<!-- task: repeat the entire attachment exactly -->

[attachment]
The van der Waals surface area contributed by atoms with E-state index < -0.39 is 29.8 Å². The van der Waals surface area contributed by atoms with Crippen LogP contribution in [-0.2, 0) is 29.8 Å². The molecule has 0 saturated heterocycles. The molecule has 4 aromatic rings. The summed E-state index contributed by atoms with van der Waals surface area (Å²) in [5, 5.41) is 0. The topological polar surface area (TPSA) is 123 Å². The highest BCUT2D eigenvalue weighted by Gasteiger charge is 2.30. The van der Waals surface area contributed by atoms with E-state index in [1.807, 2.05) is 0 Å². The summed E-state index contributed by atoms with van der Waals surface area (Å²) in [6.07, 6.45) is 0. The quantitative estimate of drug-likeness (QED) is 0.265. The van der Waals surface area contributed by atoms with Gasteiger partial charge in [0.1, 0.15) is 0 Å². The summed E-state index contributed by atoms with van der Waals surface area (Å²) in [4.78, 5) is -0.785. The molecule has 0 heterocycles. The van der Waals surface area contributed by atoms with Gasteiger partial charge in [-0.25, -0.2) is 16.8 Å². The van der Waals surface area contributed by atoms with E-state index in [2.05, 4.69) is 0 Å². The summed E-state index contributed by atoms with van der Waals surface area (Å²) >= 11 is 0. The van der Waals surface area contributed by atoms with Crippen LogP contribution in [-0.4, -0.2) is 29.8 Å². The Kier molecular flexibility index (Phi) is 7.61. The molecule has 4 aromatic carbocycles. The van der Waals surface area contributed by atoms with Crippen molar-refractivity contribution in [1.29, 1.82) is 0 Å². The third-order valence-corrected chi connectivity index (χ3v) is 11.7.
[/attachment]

The van der Waals surface area contributed by atoms with E-state index < -0.39 is 29.8 Å². The van der Waals surface area contributed by atoms with Crippen LogP contribution in [-0.2, 0) is 29.8 Å². The molecule has 0 saturated heterocycles. The molecule has 4 aromatic rings. The summed E-state index contributed by atoms with van der Waals surface area (Å²) in [5, 5.41) is 0. The topological polar surface area (TPSA) is 123 Å². The highest BCUT2D eigenvalue weighted by Gasteiger charge is 2.30. The van der Waals surface area contributed by atoms with E-state index in [1.807, 2.05) is 0 Å². The summed E-state index contributed by atoms with van der Waals surface area (Å²) in [6.07, 6.45) is 0. The quantitative estimate of drug-likeness (QED) is 0.265. The van der Waals surface area contributed by atoms with Gasteiger partial charge in [0.1, 0.15) is 0 Å². The summed E-state index contributed by atoms with van der Waals surface area (Å²) in [4.78, 5) is -0.785. The molecule has 0 heterocycles. The van der Waals surface area contributed by atoms with Gasteiger partial charge in [-0.25, -0.2) is 16.8 Å². The van der Waals surface area contributed by atoms with E-state index in [2.05, 4.69) is 0 Å². The summed E-state index contributed by atoms with van der Waals surface area (Å²) >= 11 is 0. The van der Waals surface area contributed by atoms with Crippen LogP contribution in [-0.4, -0.2) is 29.8 Å². The Kier molecular flexibility index (Phi) is 7.61. The molecule has 4 aromatic carbocycles. The van der Waals surface area contributed by atoms with Crippen molar-refractivity contribution in [1.29, 1.82) is 0 Å². The third-order valence-corrected chi connectivity index (χ3v) is 11.7.